Dr. Norbert Sander (235423)
Credit: Bill Moore

The passing of Dr. Norbert Sander last week is the loss of a true New York treasure.

Sander, who was 74, transitioned Friday after suffering a heart attack at his home in Hastings-on-Hudson, N.Y. He was subsequently transported to Yonkers Hospital, where he was pronounced dead.

Sander’s personal achievements and impact on the culture of New York City were monumental. But it was his humanity and spirit that were most indelible. Anyone who frequented The Armory in Washington Heights, was associated with or a follower of distance running or fortunate enough to have been under the medical care of Sander could attest to his gift of warmth and modesty.

Sander once said to this writer during a conversation at the Millrose Games several years ago that The Armory, located on 168th Street in Upper Manhattan, a building for which he was the compelling influence, along with former New York City Mayor David Dinkins, in transforming from a crumbling men’s homeless shelter into one of the world’s spectacular indoor track and field facilities, “was a tribute to every New Yorker” and a place “where young and old can come to experience the joys of our sport.”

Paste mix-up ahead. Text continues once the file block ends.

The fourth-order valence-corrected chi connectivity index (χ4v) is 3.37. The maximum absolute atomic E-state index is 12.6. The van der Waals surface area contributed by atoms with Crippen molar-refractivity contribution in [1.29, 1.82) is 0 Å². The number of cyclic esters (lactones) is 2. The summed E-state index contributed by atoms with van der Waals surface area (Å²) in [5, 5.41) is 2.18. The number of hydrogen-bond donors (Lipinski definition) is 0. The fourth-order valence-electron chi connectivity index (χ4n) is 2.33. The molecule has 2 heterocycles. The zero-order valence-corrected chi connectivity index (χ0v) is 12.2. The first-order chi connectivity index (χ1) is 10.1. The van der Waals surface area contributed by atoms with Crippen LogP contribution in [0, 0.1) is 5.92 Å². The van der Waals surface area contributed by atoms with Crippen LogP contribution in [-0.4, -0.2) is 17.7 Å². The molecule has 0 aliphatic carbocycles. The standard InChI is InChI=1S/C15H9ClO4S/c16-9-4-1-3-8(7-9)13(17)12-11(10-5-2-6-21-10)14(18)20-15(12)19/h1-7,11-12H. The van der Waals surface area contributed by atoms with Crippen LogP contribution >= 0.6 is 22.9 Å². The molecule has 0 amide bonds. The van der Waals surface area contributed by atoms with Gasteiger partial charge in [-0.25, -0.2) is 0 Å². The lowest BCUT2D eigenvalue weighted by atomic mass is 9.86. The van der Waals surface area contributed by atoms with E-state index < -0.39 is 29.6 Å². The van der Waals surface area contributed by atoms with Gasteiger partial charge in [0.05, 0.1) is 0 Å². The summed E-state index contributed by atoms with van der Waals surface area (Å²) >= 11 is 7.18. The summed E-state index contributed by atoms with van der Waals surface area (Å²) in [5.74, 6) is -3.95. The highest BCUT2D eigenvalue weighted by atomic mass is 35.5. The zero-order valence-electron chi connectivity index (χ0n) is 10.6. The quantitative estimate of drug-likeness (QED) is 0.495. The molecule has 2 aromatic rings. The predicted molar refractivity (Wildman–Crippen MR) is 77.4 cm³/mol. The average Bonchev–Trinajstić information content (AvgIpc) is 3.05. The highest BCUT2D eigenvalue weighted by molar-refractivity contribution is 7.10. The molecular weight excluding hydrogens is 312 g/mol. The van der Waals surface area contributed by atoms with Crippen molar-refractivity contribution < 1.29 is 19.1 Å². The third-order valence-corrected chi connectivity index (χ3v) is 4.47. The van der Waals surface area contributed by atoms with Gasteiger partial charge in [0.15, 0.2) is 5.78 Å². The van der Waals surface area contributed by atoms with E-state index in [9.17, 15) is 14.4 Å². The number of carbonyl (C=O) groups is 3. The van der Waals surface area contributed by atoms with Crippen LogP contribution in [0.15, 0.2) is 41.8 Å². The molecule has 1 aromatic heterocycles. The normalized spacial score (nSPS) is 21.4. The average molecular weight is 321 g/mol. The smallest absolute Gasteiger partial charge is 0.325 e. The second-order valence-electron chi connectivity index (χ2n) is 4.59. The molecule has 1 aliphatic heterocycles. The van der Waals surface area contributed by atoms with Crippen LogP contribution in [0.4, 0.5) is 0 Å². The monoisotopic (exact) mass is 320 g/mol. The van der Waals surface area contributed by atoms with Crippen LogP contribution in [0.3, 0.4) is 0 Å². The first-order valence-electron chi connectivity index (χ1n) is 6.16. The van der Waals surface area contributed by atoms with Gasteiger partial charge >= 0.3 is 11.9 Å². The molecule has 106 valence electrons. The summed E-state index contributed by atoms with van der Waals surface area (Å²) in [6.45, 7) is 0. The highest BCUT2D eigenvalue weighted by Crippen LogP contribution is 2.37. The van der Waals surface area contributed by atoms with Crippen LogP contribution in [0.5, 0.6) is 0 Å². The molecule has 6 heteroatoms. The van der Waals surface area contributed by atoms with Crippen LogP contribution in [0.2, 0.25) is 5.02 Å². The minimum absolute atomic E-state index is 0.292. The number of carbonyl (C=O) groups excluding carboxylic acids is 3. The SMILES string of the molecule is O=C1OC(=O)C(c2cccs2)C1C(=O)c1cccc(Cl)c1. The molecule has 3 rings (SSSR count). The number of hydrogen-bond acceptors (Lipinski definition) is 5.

Now named the New Balance Track & Field Center at The Armory, it is the home of the National Track & Field Hall of Fame and host to some of the most prestigious and record-setting track and field meets on the planet, including the Millrose Games and the National Indoor Scholastic Championships.

In retrospect, The Armory is a tribute to Sander. A graduate of Fordham Prep High School in the Bronx and Fordham University, excelling in distance running at both, he went on to become an internist who specialized in sports medicine. Sander was a pioneer of distance running, winning the New York City Marathon in 1974 when the 26.2-mile course was confined to Central Park.

He was a longtime board member of the New York Road Runners and prominent voice in the global track and field community. “Dr. Sander will be greatly missed,” said Juanne Harris, who sat on the board of the New York Road Runners with Sander. “He was a brilliant, kind, humble man. He had a way of making everyone feel comfortable and special.”

Sander’s legacy will permeate New York City and track and field eternally.